Harper slammed for plans to bring back sweeping anti-terror laws

By Mark Kennedy, Postmedia NewsSeptember 8, 2011 8:19 AM

OTTAWA — Prime Minister Stephen Harper has come under attack for saying that  “Islamicism” poses the greatest security threat to Canada and for declaring that  his government will give police broad new anti-terrorism powers that were  stripped from them four years ago.


Harper made the comments in an interview with CBC broadcaster Peter  Mansbridge to be televised Thursday night.


Interim Liberal leader Bob Rae said Harper is putting too much focus on  Islamic extremists without noting that there are terrorists from other  backgrounds.


“We don’t have to single out just one,” Rae told reporters Wednesday.


“I think if you look at the outbursts of extremism around the world, I don’t  think that you can limit it to just one religion, or ideology or form of  nationalism.”


And he said Harper should prove his case for why contentious measures — preventive arrests and investigative hearings — should be re-instituted.


“Is the prime minister saying that for the last four or five years we have  been at risk, at greater risk, because the measures have not been in place? I  think he has to answer that question.”


NDP foreign affairs critic Paul Dewar said the upcoming 10th anniversary of  9/11 should be a “time for reflection” on how to build a “more inclusive society  to end extremism.”


“Let’s all guard against the knee-jerk demonizing and overheated rhetoric,”  said Dewar. “Unfortunately, Mr. Harper continues to use divisive language for  political purposes.”


Dewar said the prime minister’s plan to reintroduce the “draconian”  anti-terrorist measures aren’t backed up by the facts.


“The government has produced no evidence to justify this move. Security is  obviously important to Canadians, and we can make Canada secure without  resorting to measures like these.”


In the wake of the 9/11 terrorist attacks, the Chretien government introduced  the Anti-Terrorism Act in 2001.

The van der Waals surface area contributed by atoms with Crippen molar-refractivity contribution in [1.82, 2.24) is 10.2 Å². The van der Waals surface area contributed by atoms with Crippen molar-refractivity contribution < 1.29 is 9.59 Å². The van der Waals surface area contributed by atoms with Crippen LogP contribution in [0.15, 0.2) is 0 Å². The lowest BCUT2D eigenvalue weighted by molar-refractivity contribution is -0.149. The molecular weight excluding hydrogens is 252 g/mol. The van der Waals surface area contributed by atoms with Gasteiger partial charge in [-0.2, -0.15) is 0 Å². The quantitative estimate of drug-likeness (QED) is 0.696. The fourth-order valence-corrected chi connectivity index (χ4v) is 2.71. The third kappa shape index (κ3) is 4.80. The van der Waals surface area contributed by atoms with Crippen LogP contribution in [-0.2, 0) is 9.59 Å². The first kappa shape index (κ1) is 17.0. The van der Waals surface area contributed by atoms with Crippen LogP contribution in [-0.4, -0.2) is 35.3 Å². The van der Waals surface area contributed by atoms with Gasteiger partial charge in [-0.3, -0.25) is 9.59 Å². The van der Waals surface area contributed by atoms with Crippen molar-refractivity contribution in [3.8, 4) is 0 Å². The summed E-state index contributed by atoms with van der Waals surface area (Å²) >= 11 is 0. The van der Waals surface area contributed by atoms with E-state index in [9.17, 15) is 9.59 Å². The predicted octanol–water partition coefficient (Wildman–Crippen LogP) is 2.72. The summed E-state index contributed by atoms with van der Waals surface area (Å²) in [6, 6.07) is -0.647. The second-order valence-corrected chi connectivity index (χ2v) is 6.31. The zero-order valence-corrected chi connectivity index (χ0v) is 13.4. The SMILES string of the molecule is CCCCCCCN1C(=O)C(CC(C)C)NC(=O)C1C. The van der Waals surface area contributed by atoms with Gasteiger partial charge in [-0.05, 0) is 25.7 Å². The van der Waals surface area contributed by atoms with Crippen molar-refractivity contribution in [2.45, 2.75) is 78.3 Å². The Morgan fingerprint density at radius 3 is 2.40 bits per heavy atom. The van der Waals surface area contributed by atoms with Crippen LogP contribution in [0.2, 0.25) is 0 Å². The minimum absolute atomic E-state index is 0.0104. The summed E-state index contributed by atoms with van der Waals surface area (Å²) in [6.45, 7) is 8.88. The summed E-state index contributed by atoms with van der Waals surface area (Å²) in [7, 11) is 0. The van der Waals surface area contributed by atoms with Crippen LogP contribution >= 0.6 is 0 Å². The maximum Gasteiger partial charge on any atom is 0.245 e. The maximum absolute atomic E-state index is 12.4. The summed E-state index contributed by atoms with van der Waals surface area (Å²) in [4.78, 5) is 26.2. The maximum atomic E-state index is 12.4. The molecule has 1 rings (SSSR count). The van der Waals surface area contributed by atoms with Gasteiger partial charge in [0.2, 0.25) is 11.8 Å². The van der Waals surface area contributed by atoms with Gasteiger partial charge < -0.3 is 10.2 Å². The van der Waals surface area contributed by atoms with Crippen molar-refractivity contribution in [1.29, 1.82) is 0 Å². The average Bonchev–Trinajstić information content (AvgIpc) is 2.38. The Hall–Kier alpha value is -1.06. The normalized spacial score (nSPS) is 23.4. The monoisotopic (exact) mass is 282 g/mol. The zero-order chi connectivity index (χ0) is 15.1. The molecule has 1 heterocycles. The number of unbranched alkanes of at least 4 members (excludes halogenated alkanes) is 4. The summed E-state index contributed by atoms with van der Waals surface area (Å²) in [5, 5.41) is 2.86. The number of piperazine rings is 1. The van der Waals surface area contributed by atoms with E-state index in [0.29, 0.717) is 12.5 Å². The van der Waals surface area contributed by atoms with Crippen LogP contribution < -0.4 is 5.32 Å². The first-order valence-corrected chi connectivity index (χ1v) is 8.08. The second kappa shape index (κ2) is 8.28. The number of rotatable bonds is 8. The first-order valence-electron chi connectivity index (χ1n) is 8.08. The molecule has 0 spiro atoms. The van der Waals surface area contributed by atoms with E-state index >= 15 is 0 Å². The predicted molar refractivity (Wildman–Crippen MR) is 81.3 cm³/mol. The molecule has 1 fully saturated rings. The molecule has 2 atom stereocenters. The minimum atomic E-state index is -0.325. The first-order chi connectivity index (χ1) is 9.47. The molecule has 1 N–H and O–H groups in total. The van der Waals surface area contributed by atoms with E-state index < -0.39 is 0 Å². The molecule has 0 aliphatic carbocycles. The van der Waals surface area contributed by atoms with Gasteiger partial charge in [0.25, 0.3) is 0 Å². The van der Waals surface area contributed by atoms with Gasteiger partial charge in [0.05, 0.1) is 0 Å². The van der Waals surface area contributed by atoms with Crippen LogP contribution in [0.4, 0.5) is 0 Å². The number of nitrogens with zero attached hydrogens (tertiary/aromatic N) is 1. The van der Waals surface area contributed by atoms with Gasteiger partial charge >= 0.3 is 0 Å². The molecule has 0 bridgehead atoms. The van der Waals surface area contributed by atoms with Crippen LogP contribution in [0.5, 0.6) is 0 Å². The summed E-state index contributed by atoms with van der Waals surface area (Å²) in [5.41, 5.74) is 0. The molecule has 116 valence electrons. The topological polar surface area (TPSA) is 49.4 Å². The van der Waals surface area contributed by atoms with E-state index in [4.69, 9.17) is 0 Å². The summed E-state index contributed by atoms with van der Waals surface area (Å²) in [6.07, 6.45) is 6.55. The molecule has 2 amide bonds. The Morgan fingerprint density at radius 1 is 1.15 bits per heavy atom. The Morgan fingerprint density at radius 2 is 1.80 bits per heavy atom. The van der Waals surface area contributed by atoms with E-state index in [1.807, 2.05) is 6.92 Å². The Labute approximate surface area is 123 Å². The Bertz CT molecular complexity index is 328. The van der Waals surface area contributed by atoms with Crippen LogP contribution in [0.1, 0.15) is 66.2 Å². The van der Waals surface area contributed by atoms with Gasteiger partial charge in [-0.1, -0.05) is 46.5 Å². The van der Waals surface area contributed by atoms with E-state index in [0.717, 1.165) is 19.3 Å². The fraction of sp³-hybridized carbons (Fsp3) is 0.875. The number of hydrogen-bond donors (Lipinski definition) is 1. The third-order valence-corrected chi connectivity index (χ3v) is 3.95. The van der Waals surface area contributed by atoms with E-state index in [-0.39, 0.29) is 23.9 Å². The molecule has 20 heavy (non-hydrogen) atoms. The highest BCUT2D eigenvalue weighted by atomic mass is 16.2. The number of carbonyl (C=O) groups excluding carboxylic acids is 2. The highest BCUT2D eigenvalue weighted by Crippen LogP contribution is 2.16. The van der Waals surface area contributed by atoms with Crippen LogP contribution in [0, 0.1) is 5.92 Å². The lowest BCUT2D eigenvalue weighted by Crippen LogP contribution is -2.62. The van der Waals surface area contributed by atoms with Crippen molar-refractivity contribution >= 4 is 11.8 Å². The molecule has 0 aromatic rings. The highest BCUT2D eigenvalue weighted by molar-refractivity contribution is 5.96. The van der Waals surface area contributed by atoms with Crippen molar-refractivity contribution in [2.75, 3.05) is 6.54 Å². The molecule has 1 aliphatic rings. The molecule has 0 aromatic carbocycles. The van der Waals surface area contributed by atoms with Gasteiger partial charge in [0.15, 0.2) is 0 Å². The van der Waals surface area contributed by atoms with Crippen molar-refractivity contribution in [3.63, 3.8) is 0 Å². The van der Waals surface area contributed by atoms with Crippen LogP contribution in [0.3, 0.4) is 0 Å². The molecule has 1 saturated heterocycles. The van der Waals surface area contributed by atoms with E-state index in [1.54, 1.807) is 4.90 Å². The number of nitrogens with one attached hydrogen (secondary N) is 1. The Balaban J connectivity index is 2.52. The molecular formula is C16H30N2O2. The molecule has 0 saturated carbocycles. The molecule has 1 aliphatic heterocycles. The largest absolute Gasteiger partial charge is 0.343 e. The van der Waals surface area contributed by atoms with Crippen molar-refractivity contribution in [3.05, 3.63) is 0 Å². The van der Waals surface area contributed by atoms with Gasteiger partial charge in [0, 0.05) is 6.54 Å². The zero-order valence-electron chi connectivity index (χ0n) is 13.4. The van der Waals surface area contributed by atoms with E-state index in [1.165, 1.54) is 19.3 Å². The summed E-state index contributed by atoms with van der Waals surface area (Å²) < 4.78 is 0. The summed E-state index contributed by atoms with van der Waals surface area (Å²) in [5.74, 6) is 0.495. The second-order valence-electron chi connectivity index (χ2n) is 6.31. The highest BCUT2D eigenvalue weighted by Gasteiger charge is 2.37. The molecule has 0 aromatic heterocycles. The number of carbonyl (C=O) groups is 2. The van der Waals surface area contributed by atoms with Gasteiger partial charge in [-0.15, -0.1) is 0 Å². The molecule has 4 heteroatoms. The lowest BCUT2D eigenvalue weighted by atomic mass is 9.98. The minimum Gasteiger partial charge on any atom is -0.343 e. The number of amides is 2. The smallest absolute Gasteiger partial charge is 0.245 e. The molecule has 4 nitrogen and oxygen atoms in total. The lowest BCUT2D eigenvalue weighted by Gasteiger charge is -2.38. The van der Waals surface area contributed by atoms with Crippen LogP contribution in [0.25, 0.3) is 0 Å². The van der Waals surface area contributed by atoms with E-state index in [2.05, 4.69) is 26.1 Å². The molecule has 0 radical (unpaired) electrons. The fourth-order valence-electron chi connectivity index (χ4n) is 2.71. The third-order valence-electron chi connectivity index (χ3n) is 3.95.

Two items in the legislation caused controversy. Police were given new powers  to arrest and detain people suspected of planning a terrorist attack. Under this  change, they could keep people in jail for up to three days without having to  lay a charge.


As well, people suspected of having information about terrorist activity  could be compelled to testify before a judge at a secret hearing.


The law required Parliament to re-examine those two powers — known as  preventive arrests and investigative hearings — in five years. That sunset  clause was part of the Liberals’ attempt to strike a balance between public  safety and civil rights.


In 2007, with Harper’s Tories in office, the Opposition Liberals and other  parties in the minority Parliament banded together to rescind those two  contentious powers.


But now, with their majority, the Conservatives have the power in Parliament  to roll back the clock and restore the measures.


In the CBC interview, Harper said that his government plans to do this.


“We think those measures are necessary. We think they’ve been useful,” said  Harper. “They’re applied rarely, but there are times where they’re needed.”


Also in the interview, Harper said Canada is still under the threat of  terrorism. “The major threat is still Islamicism,” he said.


“There are other threats out there, but that is the one that I can tell you  occupies the security apparatus most regularly,” he said.


“As we’ve seen in Norway, terrorist threats can come out of the blue. It can  come from something completely different, and there are other groups and  individuals that if given the chance would engage in terrorism.”


The sources of terrorism aren’t necessarily from the Middle East, according  to Harper.


“Threats exist all over the world. We’ve seen some recent bombings in  Nigeria, domestic Nigerian terrorists,” he said. Harper told the CBC that the  government is keeping an active “eye” on homegrown terrorist threats as  well.


For his part, Rae said the government needs to ensure that it is doing  everything it can to understand the “cause” of domestic, homegrown  terrorism.


“We shouldn’t pretend it isn’t a threat. It is a threat. How do we break that  up?”


Rae said police forces and intelligence agencies should have “culturally  trained” people, who speak the necessary language, in places where terrorists  might ultimately emerge.


“How do we make sure we are integrating people successfully, effectively and  quickly so that we don’t have little places, little harbours, where people can  hide behind and these ideas can grow and fester and take place?”





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  1. Can I be the first to kick Rae directly in the bollocks?

    Culturally trained Canadian using the correct language…

    • Rae is an ass, I’d love to know who these “other groups” are that he’s attempting to paint with the same brush?

      I haven’t heard of any Amish attacks, Pagan attacks, Jewish attacks, Hindu attacks, etc, etc, etc…Every single one as of late has featured MUSLIMS..

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